we barely dragged ourselves to church.
everyone was tired and both girls were blowing their noses into tissues.
“mom! i can’t go to church! i have a cold!” said mazzy.
i was crying from the first worship song on.
“there’s no place i would rather be, then here in your love, then here in your love.”
i thought of when joshua and i prayed the other morning. we were laying side by side after waking up, praying for our day. i felt rusty. i felt like i knew the right words to say and what to ask for, but like the beating heart of friendship had slowed. i felt, as holden caulfield would say, a little like a phony.
and i felt that way again right now singing about god’s perfect love and asking for more when i didn’t feel entitled to any of it.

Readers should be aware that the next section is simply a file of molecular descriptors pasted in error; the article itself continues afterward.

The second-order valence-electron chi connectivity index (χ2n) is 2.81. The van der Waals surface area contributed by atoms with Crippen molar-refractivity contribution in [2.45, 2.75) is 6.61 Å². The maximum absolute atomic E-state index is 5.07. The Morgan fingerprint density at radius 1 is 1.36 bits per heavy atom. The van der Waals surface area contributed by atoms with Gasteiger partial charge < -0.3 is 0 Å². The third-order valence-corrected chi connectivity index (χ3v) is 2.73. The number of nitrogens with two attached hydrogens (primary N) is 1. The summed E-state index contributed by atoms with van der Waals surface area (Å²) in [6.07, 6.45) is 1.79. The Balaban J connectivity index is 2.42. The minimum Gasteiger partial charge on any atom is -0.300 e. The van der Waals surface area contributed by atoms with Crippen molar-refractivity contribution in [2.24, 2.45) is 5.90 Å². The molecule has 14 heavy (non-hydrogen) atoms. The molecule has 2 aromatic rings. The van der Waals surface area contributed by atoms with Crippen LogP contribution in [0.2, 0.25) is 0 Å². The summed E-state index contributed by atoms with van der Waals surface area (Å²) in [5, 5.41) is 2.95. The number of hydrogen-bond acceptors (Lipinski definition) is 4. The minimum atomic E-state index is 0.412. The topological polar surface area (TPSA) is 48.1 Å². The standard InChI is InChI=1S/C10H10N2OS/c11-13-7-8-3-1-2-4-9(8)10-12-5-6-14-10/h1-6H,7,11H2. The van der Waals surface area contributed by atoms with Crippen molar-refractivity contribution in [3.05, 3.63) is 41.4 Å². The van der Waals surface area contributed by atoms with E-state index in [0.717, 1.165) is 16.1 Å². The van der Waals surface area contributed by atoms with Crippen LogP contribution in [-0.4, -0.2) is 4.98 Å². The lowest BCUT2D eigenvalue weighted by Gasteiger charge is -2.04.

mazzy asked to sit on my lap at the end of the service.
she leaned into me and her hand went to my face tracing me like a blind girl. but instead of placing just who i was, she was searching out the many moles on my face. first the big one on my chin and then the flat one between my chin and my cheek and then all the way over to the other side of my head to the one near my ear.
she was tracing out my imperfections because they identify me. they are my story.
i’m not perfect.
i’m not the perfect christian or the perfect mother.
i’m not the perfect friend or the perfect wife.
i’ve got moles and old prayers that are easy to see, easy to hear.
she leans in to me and whispers:
“mom, you were right. i’m glad we came to church. will you forgive me?”
and somehow perfect love finds its way to me, whether or not i’m worthy to receive it. the generosity of god won’t be stopped and i don’t worship because i’m shiny and happy or christian of the year.
i sing simple songs of love to tell a better story. i sing simple songs of love with a cracking voice to remember what god does with imperfection.